I have two questions about the firing of Phil Lord and Chris Miller off the Han Solo spin-off. One, why did producer Kathy Kennedy wait four and a half months to cut them loose with the film having begun shooting in late January or thereabouts? And two, what does it say about Kennedy’s hiring instincts that she chose a couple of guys whom she so disagreed with that “she didn’t even like the way they folded their socks,” according to Brent Lang‘s Variety story?

Kennedy, no doubt looking to shoot and construct the film along familiar lines, said in a recent statement that “it’s become clear that we had different creative visions on this film, and we’ve decided to part ways.”

This conflict wasn’t apparent to Kennedy after three or four weeks of principal photography? Or after several weeks of it? I don’t know the backstory but what kind of producer needs four and a half months to assess a flawed situation and then finally do something about it with filming two-thirds completed?

In my book this is the second big problem with the Han Solo flick, the first being the casting of Alden Ehrenreich as Solo. I explained my reservations in a 5.22.17 piece called “Ehrenreich Won’t Cut Han Solo Mustard“:

It was my reaction to Alden Ehrenreich‘s performance in Alexandre MoorsThe Yellow Birds, which I saw at last January’s Sundance Film festival, that convinced me he won’t be a good Han Solo. He just doesn’t have that presence, that Harrison Ford cock-of-the-walk cool. There’s just something about Ehrenreich that feels guarded and clenched.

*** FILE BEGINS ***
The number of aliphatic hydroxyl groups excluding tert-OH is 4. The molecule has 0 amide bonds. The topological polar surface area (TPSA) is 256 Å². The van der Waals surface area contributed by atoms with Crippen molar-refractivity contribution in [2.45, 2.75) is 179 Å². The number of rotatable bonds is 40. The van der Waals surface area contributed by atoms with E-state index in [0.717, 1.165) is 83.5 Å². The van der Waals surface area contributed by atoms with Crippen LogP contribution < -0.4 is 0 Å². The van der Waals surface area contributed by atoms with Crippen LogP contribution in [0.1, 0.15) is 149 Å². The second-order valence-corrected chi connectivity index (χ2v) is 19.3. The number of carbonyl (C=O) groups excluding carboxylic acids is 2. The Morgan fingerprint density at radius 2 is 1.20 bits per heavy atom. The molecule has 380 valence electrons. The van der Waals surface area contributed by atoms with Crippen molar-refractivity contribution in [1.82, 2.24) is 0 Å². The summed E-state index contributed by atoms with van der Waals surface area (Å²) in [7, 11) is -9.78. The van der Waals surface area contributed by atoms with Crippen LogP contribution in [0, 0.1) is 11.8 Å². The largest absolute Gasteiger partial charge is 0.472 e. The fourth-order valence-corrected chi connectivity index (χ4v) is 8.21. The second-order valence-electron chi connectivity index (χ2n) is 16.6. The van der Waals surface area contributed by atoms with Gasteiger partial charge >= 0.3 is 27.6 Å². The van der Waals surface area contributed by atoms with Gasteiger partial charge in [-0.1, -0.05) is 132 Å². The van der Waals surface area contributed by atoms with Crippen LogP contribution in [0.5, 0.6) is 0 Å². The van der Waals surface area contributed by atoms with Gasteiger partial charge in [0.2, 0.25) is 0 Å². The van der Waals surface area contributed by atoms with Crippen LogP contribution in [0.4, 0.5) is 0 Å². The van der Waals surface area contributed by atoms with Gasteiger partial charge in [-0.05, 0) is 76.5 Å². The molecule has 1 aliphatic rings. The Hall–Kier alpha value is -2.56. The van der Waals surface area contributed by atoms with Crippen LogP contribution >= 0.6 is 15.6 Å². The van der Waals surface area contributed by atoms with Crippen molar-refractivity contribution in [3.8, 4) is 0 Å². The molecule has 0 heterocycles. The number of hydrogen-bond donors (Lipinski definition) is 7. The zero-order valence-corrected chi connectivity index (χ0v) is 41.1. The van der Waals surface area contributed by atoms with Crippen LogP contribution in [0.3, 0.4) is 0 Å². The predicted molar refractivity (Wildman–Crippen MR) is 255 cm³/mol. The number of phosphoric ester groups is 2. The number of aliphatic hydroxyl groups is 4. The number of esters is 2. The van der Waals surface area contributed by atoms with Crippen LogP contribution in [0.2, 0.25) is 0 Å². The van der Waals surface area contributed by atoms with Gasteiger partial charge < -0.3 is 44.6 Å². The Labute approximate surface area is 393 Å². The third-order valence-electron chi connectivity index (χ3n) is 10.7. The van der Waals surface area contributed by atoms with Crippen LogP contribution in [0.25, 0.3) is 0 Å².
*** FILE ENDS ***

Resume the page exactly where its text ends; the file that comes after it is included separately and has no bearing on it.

Alden Ehrenreich and Untitled Han Solo Film costars (including Woody Harrelson) in recently posted set photo.

Posted on 1.22.17: “Where In The Valley of Elah had the great Tommy Lee Jones and Charlize Theron butting heads while looking into the stateside death of Jones’ son, The Yellow Birds mostly just wades into the frosty expressions and general lethargy of Ehrenreich’s Bartie — a guy I had zero interest in and didn’t want to hang out with.

“The reason is Ehrenreich himself. He simply lacks that X-factor magnetism that popular lead actors all have. Charming as he was in Hail Caesar!, this beady-eyed fellow doesn’t have ‘it’ — he’s always wearing the same sullen, hiding-out, stone-faced expression, no matter what kind of situation or character he’s playing. He never lifted off the ground or stepped out of bounds in Rules Don’t Apply. I’ll be seriously surprised if he turns out to be a great Han Solo as that Harrison Ford sexy-rogue quality just isn’t in him.”

There’s apparently some concern in Geekville that Alden Ehrenreich’s ’70s-styled Han Solo hair is going to seem weirdly “off” for a film coming out in 2018.